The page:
Coping with Snow

By Don Hagist

This article is reprinted, with permission, from "The Brigade Dispatch"

Ever wish you could be out enjoying your hobby of playing soldier during those long winter months, instead of shoveling snow? Probably not, but don't start now without researching some of the realities of the situation. If you established a credible impression of a Winter garrison or encampment, you would spend a lot of the time — shoveling snow! Some period writings confirm this timeless need.

Ebenezer Wild, sergeant in the 1st Massachusetts Regiment, mentions duty while serving in Providence, Rhode Island, on December 29, 1778 (Journal of Ebenezer Wild, Collections of the Massachusetts Historical Society, October 1890):

"This forenoon the Bd [Brigade] was turned out and went to shovelling snow."

The soldiers in Providence were guarding against incursions from the British on Rhode Island (Aquidneck Island, popularly called Newport). The garrison on Rhode Island was also busy — shoveling snow. The following orders were given early that same year (W. O. 36/2, Extracts of Orders given by the different British General Officers who Commanded on Rhode Island..., Public Record Office, Surrey, England):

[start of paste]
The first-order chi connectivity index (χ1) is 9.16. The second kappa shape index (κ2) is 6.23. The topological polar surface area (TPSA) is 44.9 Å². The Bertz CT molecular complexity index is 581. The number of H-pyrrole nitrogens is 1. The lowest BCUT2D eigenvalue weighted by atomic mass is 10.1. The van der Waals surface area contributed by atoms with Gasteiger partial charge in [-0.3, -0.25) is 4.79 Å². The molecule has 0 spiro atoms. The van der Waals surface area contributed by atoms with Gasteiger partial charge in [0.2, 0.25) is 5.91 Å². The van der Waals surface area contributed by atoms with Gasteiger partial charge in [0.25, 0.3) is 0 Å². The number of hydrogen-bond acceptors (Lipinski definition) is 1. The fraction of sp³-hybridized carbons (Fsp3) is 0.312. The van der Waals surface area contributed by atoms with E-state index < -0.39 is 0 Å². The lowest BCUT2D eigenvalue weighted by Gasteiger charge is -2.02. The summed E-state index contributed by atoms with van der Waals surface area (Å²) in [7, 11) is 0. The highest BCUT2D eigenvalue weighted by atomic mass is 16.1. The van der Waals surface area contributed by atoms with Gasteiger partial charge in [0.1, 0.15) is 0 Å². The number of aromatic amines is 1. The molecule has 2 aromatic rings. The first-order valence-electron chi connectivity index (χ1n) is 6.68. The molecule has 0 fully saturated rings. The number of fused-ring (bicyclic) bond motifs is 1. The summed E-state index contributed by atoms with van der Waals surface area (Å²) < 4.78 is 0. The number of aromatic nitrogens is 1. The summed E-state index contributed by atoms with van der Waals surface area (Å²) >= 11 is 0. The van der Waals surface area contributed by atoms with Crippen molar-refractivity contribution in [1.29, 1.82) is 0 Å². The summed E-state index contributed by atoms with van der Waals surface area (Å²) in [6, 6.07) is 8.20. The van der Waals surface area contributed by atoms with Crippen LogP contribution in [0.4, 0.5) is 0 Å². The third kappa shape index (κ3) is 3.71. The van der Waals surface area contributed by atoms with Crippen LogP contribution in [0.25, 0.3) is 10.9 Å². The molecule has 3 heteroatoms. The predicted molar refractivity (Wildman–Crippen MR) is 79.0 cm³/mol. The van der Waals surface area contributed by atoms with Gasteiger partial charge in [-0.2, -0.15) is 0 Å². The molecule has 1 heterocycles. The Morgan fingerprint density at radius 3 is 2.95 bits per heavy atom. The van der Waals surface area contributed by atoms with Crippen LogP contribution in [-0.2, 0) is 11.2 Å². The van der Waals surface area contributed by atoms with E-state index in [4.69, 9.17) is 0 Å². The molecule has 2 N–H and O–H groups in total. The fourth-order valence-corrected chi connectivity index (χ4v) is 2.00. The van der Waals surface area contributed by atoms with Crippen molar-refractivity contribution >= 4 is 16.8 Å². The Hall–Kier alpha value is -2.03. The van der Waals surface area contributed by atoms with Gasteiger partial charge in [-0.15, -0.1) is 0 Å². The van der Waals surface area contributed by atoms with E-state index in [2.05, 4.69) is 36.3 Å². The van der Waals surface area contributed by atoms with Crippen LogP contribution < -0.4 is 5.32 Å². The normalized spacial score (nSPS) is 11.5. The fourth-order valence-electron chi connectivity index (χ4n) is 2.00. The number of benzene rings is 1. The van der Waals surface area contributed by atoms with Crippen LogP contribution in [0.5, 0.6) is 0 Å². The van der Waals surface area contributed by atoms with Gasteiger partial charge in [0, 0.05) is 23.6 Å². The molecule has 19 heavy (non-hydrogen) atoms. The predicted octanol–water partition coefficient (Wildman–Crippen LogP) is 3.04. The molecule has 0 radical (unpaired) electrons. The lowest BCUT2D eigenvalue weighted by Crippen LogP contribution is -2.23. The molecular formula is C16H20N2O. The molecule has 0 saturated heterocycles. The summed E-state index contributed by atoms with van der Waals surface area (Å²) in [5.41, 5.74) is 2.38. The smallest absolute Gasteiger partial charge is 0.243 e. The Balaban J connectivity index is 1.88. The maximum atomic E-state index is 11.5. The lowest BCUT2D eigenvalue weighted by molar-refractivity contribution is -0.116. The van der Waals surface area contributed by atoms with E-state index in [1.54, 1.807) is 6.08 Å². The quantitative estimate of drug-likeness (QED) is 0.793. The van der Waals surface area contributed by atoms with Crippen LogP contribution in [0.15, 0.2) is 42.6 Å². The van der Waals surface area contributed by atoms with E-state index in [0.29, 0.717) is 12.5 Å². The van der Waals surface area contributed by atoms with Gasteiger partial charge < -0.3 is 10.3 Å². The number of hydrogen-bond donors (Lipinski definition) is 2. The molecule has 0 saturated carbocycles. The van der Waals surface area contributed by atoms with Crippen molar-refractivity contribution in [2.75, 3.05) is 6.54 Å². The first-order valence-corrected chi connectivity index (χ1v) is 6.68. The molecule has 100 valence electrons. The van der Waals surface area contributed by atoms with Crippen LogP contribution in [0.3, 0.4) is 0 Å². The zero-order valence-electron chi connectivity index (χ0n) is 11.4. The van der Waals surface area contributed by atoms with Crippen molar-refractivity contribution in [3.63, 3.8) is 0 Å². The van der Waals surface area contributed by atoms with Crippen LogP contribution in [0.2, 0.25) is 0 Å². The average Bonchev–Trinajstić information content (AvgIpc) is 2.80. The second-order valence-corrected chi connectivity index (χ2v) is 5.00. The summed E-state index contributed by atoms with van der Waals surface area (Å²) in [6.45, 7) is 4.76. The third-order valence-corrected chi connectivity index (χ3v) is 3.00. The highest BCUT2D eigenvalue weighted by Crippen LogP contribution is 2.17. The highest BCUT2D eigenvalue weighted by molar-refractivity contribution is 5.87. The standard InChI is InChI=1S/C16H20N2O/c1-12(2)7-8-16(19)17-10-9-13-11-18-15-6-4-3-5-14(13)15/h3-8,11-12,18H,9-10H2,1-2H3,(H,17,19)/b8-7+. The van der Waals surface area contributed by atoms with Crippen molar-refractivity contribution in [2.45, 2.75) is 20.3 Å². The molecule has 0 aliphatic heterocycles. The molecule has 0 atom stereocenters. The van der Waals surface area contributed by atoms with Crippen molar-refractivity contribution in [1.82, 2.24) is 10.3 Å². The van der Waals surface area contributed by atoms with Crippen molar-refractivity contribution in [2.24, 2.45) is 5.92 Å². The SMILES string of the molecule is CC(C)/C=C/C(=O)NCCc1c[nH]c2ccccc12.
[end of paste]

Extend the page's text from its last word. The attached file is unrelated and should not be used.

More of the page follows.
"6th January
The Regiments to send parties immediately to clear the Snow from such parts of the lines as are alloted to them, which is to be done as soon as possible."

The same document gives us a useful clue as to the nature of the shovels in the orders for December 17, 1777, although perhaps not enough information to reproduce one with any confidence:

"The Barrack Master to issue to each Regiment, 3 boards of 16 feet long, and 12 or 13 inches wide, of which they are immediately to make 12 Snow Shovels."

Rather than curse the need to clear the snow, we can be thankful that we need not first make the shovel.

Don Hagist is a member of the 22nd Regiment of Foot, a past commander and principal researcher for that organization.He offers for sale a number of books concerning the Revolutionary War, including diaries and journals, period cookbooks, and other primary and secondary source materials. Request a complete list from: Don N. Hagist, 905 Slocum Rd., Saunderstown, RI 02874.

Copyright © 1996 Don Hagist. All rights reserved.